Yesterday I took a day trip from Kuala Lumpur to Malacca. I first visited in 2005, and things have changed. What then seemed like a pleasant little historic town has been aggressively developed for the tourist market. The development is still on-going: see this upcoming monstrosity. There are a number of enormous hotels and waterfront apartments still under construction, and the old neighborhood around Jonker Street and the river has been cleaned up and sanitized. More on this in a bit.
Last time we visited we enjoyed some lovely Peranakan food, but never ventured out of the main tourist area near Bukit St. Paul and Jonker Street. I wanted to see if I could find some real Malacca Portuguese food, and had heard about a little hawker center in the Kampung Portugis (Portuguese settlement) neighborhood. So I set off to find it.
Along the way, one of the best things I’ve ever seen.
It would have been better had they added “Remember Albuquerque!” but maybe that’s asking too much.
Not having anything more than a tourist map, nor any data on my phone, I did the best I could. My walking route looked something like this
Doing a full loop around the Hatten City project earned me my fair share of stares, but it did ensure—together with the midday sun at a balmy 88 degrees—that I was good and tired by the time I got there.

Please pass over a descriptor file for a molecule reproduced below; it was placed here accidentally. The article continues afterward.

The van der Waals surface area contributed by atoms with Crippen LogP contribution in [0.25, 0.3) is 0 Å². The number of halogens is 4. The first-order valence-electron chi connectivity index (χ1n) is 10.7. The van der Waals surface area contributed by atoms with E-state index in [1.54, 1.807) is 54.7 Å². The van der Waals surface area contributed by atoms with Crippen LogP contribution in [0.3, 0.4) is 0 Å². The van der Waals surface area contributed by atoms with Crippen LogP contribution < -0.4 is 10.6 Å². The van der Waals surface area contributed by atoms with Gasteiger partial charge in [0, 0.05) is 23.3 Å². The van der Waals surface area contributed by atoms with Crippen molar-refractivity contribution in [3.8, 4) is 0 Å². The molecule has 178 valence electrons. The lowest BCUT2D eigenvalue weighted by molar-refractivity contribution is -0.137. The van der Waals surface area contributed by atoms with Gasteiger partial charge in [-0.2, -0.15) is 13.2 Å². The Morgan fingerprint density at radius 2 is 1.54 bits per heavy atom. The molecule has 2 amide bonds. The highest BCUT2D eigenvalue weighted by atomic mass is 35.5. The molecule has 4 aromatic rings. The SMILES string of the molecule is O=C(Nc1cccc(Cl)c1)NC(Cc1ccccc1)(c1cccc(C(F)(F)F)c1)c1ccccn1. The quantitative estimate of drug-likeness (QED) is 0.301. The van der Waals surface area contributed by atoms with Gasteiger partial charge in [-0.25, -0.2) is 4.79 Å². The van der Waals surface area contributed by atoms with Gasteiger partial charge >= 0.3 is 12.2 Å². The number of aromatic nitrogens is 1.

The last bit of the walk was through a quiet residential area. What had seemed like generic middle class Chinese bungalows quite abruptly changed to bungalows decorated with crucifixes and Merry Christmas signs.
Upon reading an intersection, I turned to my right and discovered that the street was now called “Texeira Street.”
From there it was not far to the restaurant area. I especially appreciated the signage in papia kristang.
Typical of such adventures, after walking for almost an hour in the hot sun, all of the restaurants were closed. Except, thankfully, for one. On the advice of the owner, I had spicy baked fish and kangkong belachan, which were both fantastic.
I spent most of the rest of the afternoon wandering around the old Portuguese fort (called, as all Portuguese forts in tropical Asia seem to be called, “A Famosa”) and looking at old Dutch graves. I concluded the afternoon with an ice cold cendol at a very attractive little cafe called Straits Affair.
Tan views the new and booming tourist development around Malacca as having really affected the local communities, and his cafe celebrates the old Baba-Nyonya food culture. He relates how the neighborhood in which he grew up, near Jonker Street, is now no longer affordable for the people who had long lived there. I saw similar signs in Kampung Portugis of local frustration with the new development.
It would be interesting to learn more about the political economy of the new tourism development boom. Ahem.